Revd Barbara’s sermon this morning.
2 Kings 2: 1-2, 6-14; Psalm 77: 1-2, 11-20; Galatians 5: 1, 13-25; Luke 9: 51-62
The Psalmist wrote “My times are in your hands” Psalm 31:15. In this week of, without being over sensational, momentous change; as Christians we must remember those words. God is constant. As St Peter spoke to the early church, quoting from the prophet Isaiah, “All people are like grass, and all their glory is like the flowers of the field; the grass withers and the flowers fall, but the word of the Lord endures forever. And this is the word that was preached to you.” 1 Peter 1:24-25. The Word is not just what is written in Scripture, but the living Word, “In the beginning was the Word, and the Word was with God, and the Word was God”.
Here we are post referendum, perhaps wondering, fearing what happens now. And we also face change within our own church and for many of us change also occurs in our families and work situations; change is unsettling, but we are Christians and the Word of the Lord and the love of God endure for ever.
The timelessness of God’s word is evident, in that despite being centuries apart, there are more contextual similarities than differences between the early church and today. The Middle East was a turbulent place with super- powers striving to take and maintain control, civil unrest, military dictatorships, new political alliances coming and going; some leaders seeking what was best for their communities and others seeking power for themselves. There were places where many different peoples lived alongside each other without difficulty, and places where foreigners were resented.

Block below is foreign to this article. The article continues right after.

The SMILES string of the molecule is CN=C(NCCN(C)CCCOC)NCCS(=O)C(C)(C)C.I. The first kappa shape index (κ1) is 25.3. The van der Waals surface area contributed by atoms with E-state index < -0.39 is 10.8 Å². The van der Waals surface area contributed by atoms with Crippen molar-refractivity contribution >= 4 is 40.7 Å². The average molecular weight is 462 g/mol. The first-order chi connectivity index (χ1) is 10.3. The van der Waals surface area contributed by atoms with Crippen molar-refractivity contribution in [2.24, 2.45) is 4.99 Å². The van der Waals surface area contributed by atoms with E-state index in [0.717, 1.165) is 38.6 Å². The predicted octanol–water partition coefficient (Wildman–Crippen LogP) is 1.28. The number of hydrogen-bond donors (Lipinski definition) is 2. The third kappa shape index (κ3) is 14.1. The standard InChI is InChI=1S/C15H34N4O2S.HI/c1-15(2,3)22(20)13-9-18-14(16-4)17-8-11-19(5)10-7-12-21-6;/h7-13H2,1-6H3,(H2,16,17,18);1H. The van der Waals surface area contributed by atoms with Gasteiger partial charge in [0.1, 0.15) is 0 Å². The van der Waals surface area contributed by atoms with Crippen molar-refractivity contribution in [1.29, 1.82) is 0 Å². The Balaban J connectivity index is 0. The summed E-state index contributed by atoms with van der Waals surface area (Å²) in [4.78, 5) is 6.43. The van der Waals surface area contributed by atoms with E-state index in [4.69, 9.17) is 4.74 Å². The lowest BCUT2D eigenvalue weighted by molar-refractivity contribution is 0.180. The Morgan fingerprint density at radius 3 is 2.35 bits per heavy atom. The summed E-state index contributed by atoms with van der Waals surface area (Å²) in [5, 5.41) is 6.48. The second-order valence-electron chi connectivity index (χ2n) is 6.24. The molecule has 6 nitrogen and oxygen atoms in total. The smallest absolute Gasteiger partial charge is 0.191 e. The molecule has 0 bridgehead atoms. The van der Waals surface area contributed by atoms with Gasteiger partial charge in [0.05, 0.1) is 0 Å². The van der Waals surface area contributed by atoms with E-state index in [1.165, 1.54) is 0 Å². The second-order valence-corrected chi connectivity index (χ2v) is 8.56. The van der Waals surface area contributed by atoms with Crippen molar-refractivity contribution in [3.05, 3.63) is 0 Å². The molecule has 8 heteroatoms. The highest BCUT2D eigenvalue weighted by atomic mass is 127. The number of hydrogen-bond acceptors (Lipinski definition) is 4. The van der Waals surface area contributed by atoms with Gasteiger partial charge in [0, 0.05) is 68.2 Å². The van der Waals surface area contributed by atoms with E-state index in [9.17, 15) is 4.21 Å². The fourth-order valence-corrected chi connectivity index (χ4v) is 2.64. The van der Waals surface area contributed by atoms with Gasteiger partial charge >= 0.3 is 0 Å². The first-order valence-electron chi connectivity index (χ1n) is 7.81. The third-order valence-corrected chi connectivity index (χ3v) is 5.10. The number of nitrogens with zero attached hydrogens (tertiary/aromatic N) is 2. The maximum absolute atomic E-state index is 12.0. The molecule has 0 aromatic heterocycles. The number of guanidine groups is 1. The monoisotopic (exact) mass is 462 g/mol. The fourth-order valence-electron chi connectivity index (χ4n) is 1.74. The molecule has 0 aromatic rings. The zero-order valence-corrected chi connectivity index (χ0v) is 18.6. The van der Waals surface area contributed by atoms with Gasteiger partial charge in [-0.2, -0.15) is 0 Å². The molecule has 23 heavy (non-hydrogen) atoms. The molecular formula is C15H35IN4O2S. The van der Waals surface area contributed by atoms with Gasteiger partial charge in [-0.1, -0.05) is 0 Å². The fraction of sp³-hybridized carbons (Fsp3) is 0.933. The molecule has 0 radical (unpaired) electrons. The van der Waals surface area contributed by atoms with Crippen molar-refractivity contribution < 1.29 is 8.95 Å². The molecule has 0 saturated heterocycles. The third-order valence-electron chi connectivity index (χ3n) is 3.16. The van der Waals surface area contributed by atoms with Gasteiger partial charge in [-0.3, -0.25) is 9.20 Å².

It was in this context that St Paul spoke to the new church in Galatia, modern day Turkey, about freedom. The church was having a bit of a wobble (probably fair to say, the church has had a few earthquakes since then!), there was squabbling, what sounds like the emergence of differences in doctrine, leading to St Paul writing in chapter 3:1 “You foolish Galatians! Who has bewitched you?” or as Tom Wright translates it, “you witless Galatians”. Paul did not mince his words when he was exasperated. The fundamental point that he was trying to get across was that our salvation has come through faith in Jesus Christ and there is now freedom in Christ from the old law. Previously the law had been in place to help and guide people to remain holy and faithful, but we know it had failed to do that, due to human weakness. In Christ all things are made new and last week in the reading from this letter to the church in Galatia, Paul spoke of there no longer being “… Jew or Greek, slave or free, male or female; for all are one in Christ Jesus”. Let’s just pause to let those words sink in given our context today, “There is no longer Jew or Greek, there is no longer slave or free, there is no longer male or female; for all of you are one in Christ Jesus”.